Polysaccharide-based freestanding multilayered membranes exhibiting reversible switchable properties†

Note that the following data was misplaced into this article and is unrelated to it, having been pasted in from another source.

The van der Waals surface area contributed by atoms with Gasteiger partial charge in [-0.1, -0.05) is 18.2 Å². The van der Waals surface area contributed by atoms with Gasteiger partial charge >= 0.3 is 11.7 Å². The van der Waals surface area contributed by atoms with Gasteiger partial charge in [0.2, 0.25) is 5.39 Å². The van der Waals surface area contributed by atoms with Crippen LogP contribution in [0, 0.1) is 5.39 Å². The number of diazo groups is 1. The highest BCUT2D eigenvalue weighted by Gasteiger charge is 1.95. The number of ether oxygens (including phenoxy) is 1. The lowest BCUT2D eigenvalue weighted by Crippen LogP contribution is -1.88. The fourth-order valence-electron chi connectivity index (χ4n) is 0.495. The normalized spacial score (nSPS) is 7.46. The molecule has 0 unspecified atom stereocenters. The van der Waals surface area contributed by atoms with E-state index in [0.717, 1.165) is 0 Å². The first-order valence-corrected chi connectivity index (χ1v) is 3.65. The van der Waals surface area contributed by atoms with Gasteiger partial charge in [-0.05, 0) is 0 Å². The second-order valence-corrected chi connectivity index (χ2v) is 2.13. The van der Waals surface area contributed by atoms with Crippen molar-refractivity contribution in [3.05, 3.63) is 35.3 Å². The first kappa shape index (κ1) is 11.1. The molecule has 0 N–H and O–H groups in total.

The design of self-standing multilayered structures based on biopolymers has been attracting increasing interest due to their potential in the biomedical field. However, their use has been limited due to their gel-like properties. Herein, we report the combination of covalent and ionic cross-linking, using natural and non-cytotoxic cross-linkers, such as genipin and calcium chloride (CaCl2). Combining both cross-linking types the mechanical properties of the multilayers increased and the water uptake ability decreased. The ionic cross-linking of multilayered chitosan (CHI)–alginate (ALG) films led to freestanding membranes with multiple interesting properties, such as: improved mechanical strength, calcium-induced adhesion and shape memory ability. The use of CaCl2 also offered the possibility of reversibly switching all of these properties by simple immersion in a chelate solution. We attribute the switch-ability of the mechanical properties, shape memory ability and the propensity for induced-adhesion to the ionic cross-linking of the multilayers. These findings suggested the potential of the developed polysaccharide freestanding membranes in a plethora of research fields, including in biomedical and biotechnological fields.